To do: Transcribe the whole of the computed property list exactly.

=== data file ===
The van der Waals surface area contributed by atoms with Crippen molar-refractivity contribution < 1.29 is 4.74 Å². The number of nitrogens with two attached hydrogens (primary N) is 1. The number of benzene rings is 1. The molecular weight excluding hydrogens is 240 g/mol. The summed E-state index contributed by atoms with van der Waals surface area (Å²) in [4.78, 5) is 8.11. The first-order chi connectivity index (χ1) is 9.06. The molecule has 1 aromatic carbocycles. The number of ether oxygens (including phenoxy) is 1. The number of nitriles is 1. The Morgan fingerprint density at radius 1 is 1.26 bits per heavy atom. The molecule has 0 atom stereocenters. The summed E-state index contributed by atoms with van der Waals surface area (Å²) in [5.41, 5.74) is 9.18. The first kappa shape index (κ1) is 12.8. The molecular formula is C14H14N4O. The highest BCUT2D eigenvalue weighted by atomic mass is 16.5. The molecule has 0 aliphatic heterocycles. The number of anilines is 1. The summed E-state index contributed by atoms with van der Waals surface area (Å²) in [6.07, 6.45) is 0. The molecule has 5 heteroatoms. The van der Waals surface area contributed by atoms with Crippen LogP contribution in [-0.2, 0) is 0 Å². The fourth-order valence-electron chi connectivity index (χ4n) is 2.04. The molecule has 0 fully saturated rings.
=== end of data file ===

The van der Waals surface area contributed by atoms with Crippen molar-refractivity contribution < 1.29 is 4.74 Å². The number of nitrogens with two attached hydrogens (primary N) is 1. The number of benzene rings is 1. The molecular weight excluding hydrogens is 240 g/mol. The summed E-state index contributed by atoms with van der Waals surface area (Å²) in [4.78, 5) is 8.11. The first-order chi connectivity index (χ1) is 9.06. The molecule has 1 aromatic carbocycles. The number of ether oxygens (including phenoxy) is 1. The number of nitriles is 1. The Morgan fingerprint density at radius 1 is 1.26 bits per heavy atom. The molecule has 0 atom stereocenters. The summed E-state index contributed by atoms with van der Waals surface area (Å²) in [5.41, 5.74) is 9.18. The first kappa shape index (κ1) is 12.8. The molecular formula is C14H14N4O. The highest BCUT2D eigenvalue weighted by atomic mass is 16.5. The molecule has 0 aliphatic heterocycles. The number of anilines is 1. The summed E-state index contributed by atoms with van der Waals surface area (Å²) in [6.07, 6.45) is 0. The molecule has 5 heteroatoms. The van der Waals surface area contributed by atoms with Crippen LogP contribution in [-0.2, 0) is 0 Å². The fourth-order valence-electron chi connectivity index (χ4n) is 2.04. The molecule has 0 fully saturated rings.